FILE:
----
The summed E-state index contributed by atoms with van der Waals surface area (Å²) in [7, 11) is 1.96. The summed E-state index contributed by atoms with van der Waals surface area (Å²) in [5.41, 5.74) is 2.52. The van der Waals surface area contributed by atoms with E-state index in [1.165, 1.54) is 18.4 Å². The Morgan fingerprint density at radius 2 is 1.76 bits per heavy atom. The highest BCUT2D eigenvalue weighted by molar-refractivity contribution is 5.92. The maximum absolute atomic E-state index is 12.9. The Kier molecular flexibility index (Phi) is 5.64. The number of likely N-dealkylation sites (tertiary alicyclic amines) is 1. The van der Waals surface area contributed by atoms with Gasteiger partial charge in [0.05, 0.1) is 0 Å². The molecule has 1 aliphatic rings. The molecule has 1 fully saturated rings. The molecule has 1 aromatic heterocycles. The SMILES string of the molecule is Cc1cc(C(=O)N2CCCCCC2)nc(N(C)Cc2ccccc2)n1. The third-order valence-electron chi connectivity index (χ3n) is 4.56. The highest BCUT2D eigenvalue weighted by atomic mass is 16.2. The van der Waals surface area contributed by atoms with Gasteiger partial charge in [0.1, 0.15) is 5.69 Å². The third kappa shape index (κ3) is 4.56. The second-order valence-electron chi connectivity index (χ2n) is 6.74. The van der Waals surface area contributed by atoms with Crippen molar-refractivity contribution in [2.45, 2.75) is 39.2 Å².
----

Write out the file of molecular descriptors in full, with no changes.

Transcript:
The summed E-state index contributed by atoms with van der Waals surface area (Å²) in [7, 11) is 1.96. The summed E-state index contributed by atoms with van der Waals surface area (Å²) in [5.41, 5.74) is 2.52. The van der Waals surface area contributed by atoms with E-state index in [1.165, 1.54) is 18.4 Å². The Morgan fingerprint density at radius 2 is 1.76 bits per heavy atom. The highest BCUT2D eigenvalue weighted by molar-refractivity contribution is 5.92. The maximum absolute atomic E-state index is 12.9. The Kier molecular flexibility index (Phi) is 5.64. The number of likely N-dealkylation sites (tertiary alicyclic amines) is 1. The van der Waals surface area contributed by atoms with Gasteiger partial charge in [0.05, 0.1) is 0 Å². The molecule has 1 aliphatic rings. The molecule has 1 fully saturated rings. The molecule has 1 aromatic heterocycles. The SMILES string of the molecule is Cc1cc(C(=O)N2CCCCCC2)nc(N(C)Cc2ccccc2)n1. The third-order valence-electron chi connectivity index (χ3n) is 4.56. The highest BCUT2D eigenvalue weighted by atomic mass is 16.2. The van der Waals surface area contributed by atoms with Gasteiger partial charge in [0.1, 0.15) is 5.69 Å². The third kappa shape index (κ3) is 4.56. The second-order valence-electron chi connectivity index (χ2n) is 6.74. The van der Waals surface area contributed by atoms with Crippen molar-refractivity contribution in [2.45, 2.75) is 39.2 Å².